So, you’ve reached the end of the road with your beloved Samsung Galaxy phone. The time has come to sell it or hand it down to a sibling, and lord knows you don’t want the buyer, or your brother, accessing your texts, photos and personal information. This is where a factory reset may come in handy; this is an easy way to wipe everything on your phone in preparation for a sale.
Similarly, it can be done to start afresh and fix some issues an ageing phone can have, such as slow speeds and lack of storage space. Find out how to factory reset your Samsung Galaxy smartphone below.
How to Factory Reset Your Samsung Phone
Samsung makes it easy to factory reset your phone. No matter what Galaxy model you’ve got, there are two main ways to reset, plus one remote way if your phone is lost or stolen.
Resetting Your Galaxy Via Settings
This may differ slightly depending on the model of Galaxy you have, but the general method of resetting this way are via one of these three methods:
- Settings > General Management > Reset > Factory data reset
- Settings > Backup and reset > Factory data reset
- Settings > Privacy > Factory data reset
Resetting Your Galaxy Via Buttons
Resetting via physical buttons can be handy if you’ve locked yourself out of your device. The general method is as follows; making sure your handset is off first.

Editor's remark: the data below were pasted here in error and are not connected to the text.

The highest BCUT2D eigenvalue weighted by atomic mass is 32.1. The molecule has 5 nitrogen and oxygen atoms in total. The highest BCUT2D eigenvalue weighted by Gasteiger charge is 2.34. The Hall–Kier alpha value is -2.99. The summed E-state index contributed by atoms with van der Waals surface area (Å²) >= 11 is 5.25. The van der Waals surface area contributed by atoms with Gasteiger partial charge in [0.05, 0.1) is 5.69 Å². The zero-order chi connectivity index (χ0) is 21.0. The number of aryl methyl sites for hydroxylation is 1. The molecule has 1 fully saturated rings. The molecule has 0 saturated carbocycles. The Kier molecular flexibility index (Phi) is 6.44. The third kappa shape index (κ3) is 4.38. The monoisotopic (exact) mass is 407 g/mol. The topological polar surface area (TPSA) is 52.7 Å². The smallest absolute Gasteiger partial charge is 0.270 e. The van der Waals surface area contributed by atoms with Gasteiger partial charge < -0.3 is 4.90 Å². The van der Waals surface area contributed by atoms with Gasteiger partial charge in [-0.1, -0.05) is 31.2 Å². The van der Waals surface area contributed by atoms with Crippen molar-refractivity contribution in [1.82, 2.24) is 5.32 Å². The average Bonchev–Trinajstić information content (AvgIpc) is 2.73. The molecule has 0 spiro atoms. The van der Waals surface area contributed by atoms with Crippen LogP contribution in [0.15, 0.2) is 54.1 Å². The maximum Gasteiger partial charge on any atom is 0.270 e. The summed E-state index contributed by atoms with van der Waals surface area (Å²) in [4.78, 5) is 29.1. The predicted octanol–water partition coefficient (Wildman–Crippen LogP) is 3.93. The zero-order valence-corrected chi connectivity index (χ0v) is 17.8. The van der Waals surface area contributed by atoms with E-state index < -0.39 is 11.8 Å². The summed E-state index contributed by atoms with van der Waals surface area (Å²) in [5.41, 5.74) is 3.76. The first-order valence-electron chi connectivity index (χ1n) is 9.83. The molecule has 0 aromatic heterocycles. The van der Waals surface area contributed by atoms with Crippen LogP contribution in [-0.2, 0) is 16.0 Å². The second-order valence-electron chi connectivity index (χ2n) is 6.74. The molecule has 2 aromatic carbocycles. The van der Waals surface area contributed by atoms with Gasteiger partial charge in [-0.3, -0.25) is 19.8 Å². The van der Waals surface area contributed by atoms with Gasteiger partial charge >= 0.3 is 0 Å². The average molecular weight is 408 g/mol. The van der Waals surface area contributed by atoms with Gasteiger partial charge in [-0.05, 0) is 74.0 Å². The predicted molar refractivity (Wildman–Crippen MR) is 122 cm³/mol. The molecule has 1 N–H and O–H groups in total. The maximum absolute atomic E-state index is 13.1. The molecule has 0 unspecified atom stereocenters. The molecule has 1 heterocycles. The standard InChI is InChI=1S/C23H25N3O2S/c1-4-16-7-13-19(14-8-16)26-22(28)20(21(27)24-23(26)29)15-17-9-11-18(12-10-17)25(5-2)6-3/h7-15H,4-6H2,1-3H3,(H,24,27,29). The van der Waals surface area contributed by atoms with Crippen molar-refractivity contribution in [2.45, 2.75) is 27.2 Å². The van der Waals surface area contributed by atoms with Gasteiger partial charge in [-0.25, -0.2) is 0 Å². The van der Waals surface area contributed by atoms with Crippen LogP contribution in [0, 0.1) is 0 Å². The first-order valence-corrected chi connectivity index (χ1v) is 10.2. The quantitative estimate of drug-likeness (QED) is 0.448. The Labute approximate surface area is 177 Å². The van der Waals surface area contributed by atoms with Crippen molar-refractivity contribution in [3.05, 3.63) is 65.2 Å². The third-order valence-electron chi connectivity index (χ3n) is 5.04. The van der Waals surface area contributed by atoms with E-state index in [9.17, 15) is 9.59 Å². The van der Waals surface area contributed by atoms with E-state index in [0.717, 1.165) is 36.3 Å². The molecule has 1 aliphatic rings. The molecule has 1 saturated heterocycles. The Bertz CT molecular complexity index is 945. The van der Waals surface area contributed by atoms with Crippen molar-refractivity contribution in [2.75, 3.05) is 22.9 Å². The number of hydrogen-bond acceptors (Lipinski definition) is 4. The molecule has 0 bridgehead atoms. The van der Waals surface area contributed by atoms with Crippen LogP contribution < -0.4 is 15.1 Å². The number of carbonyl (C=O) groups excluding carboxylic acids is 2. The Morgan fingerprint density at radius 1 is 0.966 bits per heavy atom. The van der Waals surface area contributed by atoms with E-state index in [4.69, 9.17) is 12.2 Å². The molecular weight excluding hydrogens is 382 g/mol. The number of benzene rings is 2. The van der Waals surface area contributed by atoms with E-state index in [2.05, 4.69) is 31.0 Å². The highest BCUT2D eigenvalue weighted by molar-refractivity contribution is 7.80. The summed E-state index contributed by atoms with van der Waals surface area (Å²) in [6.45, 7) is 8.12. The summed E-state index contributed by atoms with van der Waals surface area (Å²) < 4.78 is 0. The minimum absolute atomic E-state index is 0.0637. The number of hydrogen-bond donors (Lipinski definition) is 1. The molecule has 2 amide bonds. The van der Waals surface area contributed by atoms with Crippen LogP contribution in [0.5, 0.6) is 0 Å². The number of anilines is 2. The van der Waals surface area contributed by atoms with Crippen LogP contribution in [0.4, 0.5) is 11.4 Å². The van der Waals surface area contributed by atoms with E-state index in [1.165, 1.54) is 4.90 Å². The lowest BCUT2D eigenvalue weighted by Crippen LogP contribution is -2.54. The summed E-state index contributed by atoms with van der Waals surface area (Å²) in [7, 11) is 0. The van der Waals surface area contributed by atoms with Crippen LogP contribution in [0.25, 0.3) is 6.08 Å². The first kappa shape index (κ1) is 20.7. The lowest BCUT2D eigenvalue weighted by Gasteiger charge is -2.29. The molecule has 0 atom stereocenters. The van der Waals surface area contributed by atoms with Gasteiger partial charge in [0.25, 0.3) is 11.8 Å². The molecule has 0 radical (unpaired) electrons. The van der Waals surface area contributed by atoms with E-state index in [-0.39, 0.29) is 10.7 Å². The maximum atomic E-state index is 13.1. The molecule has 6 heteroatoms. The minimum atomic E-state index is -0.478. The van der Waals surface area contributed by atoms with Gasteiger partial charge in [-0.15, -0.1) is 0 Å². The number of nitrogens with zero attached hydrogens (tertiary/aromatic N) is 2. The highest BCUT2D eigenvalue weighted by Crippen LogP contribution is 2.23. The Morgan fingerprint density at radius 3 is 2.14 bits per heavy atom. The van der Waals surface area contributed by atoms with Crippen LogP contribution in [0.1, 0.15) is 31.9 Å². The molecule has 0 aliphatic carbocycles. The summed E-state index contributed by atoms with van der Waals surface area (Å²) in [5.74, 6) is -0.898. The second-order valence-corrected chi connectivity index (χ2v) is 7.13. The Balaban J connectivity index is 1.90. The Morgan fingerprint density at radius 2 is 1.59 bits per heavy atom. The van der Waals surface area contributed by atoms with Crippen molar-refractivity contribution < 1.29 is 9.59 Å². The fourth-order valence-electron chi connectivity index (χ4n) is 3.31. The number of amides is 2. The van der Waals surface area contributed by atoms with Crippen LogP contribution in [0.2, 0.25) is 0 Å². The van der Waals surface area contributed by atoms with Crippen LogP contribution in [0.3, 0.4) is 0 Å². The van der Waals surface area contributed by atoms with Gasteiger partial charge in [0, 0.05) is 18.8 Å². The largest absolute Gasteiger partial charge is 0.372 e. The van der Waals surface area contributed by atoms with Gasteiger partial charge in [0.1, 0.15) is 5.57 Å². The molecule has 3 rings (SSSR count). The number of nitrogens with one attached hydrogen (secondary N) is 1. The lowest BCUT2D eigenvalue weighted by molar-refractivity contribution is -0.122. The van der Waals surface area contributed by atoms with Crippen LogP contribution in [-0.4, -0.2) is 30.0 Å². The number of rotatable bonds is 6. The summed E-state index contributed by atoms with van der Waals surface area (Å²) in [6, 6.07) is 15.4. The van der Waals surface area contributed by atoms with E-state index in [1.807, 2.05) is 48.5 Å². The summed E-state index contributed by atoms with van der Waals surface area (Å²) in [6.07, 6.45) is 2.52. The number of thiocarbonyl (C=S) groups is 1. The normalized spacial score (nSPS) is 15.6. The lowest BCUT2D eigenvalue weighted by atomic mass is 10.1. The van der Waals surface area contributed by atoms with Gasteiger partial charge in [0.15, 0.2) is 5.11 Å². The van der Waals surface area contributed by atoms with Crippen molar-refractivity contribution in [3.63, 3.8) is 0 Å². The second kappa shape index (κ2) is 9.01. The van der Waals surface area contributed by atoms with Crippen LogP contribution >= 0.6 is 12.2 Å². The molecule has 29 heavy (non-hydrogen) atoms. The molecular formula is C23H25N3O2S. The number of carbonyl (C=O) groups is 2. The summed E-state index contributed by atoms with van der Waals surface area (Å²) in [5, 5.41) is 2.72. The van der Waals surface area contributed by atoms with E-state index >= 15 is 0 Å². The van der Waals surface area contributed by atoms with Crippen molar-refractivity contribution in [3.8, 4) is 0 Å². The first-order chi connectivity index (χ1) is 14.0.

- Press and hold the volume up button, the power button and the home button at the same time.
- When you feel your device vibrate, release the power
- A screen menu will pop up; when you see this, release the remaining buttons.
- Use the volume down button until you highlight the ‘Delete all user data’ option; press the power button to select it.
- Press the power button again to confirm yes.
- Press the power button to highlight and select the ‘reboot’ option.
And voila! Your phone will now be reset. This can be useful if you’ve forgotten your pass code, you’re using a family member’s old phone with a pin still attached or you simply can’t be bothered going into your settings.
Resetting Your Galaxy Via ‘Find My Mobile’
‘Find My Mobile’ is as describes. Similar to ‘Find My iPhone’, when enabled, it allows you to find your phone if you’ve lost it, it’s been stolen, or you’ve just misplaced it. The app allows you to locate, lock, and wipe your device remotely, but to wipe remotely you’d have needed to have that function setup BEFORE your phone went walkabout.
- Login to your phone via website using your credentials.
- Through the interface you can select ‘Wipe my Device’.
- Select ‘wipe removable storage area’ (i.e. your SD card) or ‘factory data reset’.
- Enter your account password and click ‘Wipe’.
- Click OK.